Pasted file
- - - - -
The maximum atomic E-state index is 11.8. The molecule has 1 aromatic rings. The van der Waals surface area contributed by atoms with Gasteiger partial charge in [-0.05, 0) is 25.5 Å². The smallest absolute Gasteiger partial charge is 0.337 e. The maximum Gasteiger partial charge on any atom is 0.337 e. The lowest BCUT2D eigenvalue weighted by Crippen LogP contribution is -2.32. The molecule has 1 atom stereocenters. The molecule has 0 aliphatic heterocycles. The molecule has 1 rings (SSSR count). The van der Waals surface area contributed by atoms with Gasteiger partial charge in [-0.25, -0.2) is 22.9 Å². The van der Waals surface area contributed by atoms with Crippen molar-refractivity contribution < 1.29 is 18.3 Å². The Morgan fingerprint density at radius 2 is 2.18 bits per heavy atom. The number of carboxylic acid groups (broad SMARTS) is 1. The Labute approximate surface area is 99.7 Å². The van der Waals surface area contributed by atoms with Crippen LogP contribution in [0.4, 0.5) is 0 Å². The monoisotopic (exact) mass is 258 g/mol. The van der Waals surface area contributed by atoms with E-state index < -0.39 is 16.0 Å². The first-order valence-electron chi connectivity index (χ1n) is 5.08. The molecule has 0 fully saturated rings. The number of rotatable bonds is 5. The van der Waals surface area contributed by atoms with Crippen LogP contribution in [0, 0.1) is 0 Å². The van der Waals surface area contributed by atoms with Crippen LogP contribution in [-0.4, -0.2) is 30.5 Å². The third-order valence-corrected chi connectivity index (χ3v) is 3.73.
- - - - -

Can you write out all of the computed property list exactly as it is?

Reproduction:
The maximum atomic E-state index is 11.8. The molecule has 1 aromatic rings. The van der Waals surface area contributed by atoms with Gasteiger partial charge in [-0.05, 0) is 25.5 Å². The smallest absolute Gasteiger partial charge is 0.337 e. The maximum Gasteiger partial charge on any atom is 0.337 e. The lowest BCUT2D eigenvalue weighted by Crippen LogP contribution is -2.32. The molecule has 1 atom stereocenters. The molecule has 0 aliphatic heterocycles. The molecule has 1 rings (SSSR count). The van der Waals surface area contributed by atoms with Gasteiger partial charge in [-0.25, -0.2) is 22.9 Å². The van der Waals surface area contributed by atoms with Crippen molar-refractivity contribution < 1.29 is 18.3 Å². The Morgan fingerprint density at radius 2 is 2.18 bits per heavy atom. The number of carboxylic acid groups (broad SMARTS) is 1. The Labute approximate surface area is 99.7 Å². The van der Waals surface area contributed by atoms with Crippen LogP contribution in [0.4, 0.5) is 0 Å². The monoisotopic (exact) mass is 258 g/mol. The van der Waals surface area contributed by atoms with E-state index < -0.39 is 16.0 Å². The first-order valence-electron chi connectivity index (χ1n) is 5.08. The molecule has 0 fully saturated rings. The number of rotatable bonds is 5. The van der Waals surface area contributed by atoms with Crippen LogP contribution in [0, 0.1) is 0 Å². The van der Waals surface area contributed by atoms with Crippen LogP contribution in [-0.4, -0.2) is 30.5 Å². The third-order valence-corrected chi connectivity index (χ3v) is 3.73.